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Importance of species interactions in moderating altered levels of reactive nitrogen

Importance of species interactions in moderating altered levels of reactive nitrogen
Importance of species interactions in moderating altered levels of reactive nitrogen
The amount of anthropogenic reactive nitrogen that is generated and emitted at a global scale has greatly increased since the pre-industrial period, disrupting the natural balance of the nitrogen cycle and causing adverse impacts on human health, biodiversity, ecosystem services, and climate change. Consequently, how altered nitrogen availability and/or supply affects natural systems has received a significant amount of attention, but investigators have tended to focus on detailing microbial processes and biogeochemical pathways or on summarizing effects observed at the very broadest ecosystem scale. The way in which the effects of changing nitrogen concentrations are expressed in the environment, however, is also dependent on natural communities, yet how species–environment interactions may alter, or be altered by, the effects of nitrogen forcing has received much less attention. In this chapter, consideration is given to how changes to the stocks and flows of nitrogen may affect individuals, species, and species–environment interactions that, in turn, may either exacerbate or buffer the wider ecosystem effects of nitrogen forcing.
nitrogen cycle, species–environment interactions, community structure, ecological succession, herbivory, competition, predation, marine
247-260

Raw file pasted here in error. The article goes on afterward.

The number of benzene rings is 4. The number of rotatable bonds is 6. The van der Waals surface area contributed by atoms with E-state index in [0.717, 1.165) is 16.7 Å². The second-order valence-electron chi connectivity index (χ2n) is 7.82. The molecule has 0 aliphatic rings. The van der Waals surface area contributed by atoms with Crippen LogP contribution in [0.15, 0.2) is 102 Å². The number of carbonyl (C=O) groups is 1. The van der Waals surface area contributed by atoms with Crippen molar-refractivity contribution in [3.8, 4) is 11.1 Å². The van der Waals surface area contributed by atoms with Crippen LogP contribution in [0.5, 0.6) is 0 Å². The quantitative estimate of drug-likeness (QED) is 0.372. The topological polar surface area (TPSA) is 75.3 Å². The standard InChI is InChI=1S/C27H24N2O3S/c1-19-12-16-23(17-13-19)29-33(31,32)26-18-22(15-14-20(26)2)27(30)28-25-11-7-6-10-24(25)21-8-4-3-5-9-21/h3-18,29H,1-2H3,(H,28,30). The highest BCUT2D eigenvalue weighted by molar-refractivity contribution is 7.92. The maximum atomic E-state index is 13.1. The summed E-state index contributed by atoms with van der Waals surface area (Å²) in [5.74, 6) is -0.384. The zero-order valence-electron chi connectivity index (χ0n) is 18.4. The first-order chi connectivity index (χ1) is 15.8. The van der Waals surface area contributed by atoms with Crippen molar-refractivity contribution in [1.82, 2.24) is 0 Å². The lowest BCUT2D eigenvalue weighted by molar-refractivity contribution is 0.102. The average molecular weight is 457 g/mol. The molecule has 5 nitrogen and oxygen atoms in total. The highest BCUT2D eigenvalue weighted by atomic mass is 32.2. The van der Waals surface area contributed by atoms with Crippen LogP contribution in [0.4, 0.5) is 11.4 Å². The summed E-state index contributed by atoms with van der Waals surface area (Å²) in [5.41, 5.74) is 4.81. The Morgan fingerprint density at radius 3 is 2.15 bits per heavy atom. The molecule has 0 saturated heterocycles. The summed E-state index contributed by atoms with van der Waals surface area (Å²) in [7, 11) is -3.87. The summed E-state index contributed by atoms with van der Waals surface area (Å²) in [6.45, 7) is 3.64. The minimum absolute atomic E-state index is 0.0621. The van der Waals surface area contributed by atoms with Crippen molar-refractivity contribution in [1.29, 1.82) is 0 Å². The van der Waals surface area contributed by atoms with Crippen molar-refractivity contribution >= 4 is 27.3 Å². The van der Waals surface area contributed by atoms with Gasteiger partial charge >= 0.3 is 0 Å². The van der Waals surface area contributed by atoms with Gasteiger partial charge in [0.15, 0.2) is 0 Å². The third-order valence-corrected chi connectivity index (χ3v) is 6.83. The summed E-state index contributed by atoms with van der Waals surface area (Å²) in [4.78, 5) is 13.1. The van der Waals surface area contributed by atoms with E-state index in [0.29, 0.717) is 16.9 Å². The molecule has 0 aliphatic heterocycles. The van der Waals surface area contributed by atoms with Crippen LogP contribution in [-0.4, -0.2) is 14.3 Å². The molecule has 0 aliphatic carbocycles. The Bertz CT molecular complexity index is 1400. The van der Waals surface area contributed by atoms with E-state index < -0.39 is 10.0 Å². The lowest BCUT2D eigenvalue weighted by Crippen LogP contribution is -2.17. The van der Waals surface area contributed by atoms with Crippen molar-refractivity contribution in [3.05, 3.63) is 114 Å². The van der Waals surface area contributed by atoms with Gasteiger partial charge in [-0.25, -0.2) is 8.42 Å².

Oxford University Press
Solan, Martin
c28b294a-1db6-4677-8eab-bd8d6221fecf
Solan, Martin
Whiteley, Nia
Solan, Martin
c28b294a-1db6-4677-8eab-bd8d6221fecf
Solan, Martin
Whiteley, Nia

Solan, Martin (2016) Importance of species interactions in moderating altered levels of reactive nitrogen. In, Solan, Martin and Whiteley, Nia (eds.) Stressors in the Marine Environment: Physiological and ecological responses; societal implications. Oxford, GB. Oxford University Press, pp. 247-260. (doi:10.1093/acprof:oso/9780198718826.003.0014).

Record type: Book Section

Abstract

The amount of anthropogenic reactive nitrogen that is generated and emitted at a global scale has greatly increased since the pre-industrial period, disrupting the natural balance of the nitrogen cycle and causing adverse impacts on human health, biodiversity, ecosystem services, and climate change. Consequently, how altered nitrogen availability and/or supply affects natural systems has received a significant amount of attention, but investigators have tended to focus on detailing microbial processes and biogeochemical pathways or on summarizing effects observed at the very broadest ecosystem scale. The way in which the effects of changing nitrogen concentrations are expressed in the environment, however, is also dependent on natural communities, yet how species–environment interactions may alter, or be altered by, the effects of nitrogen forcing has received much less attention. In this chapter, consideration is given to how changes to the stocks and flows of nitrogen may affect individuals, species, and species–environment interactions that, in turn, may either exacerbate or buffer the wider ecosystem effects of nitrogen forcing.

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More information

Published date: 10 March 2016
Keywords: nitrogen cycle, species–environment interactions, community structure, ecological succession, herbivory, competition, predation, marine
Organisations: Ocean and Earth Science

Identifiers

Local EPrints ID: 401908
URI: http://eprints.soton.ac.uk/id/eprint/401908
PURE UUID: 1d308403-a114-4b0a-ba22-4abf629e1af5
ORCID for Martin Solan: ORCID iD orcid.org/0000-0001-9924-5574

Catalogue record

Date deposited: 21 Oct 2016 13:27
Last modified: 12 Dec 2021 03:42

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Contributors

Author: Martin Solan ORCID iD
Editor: Martin Solan
Editor: Nia Whiteley

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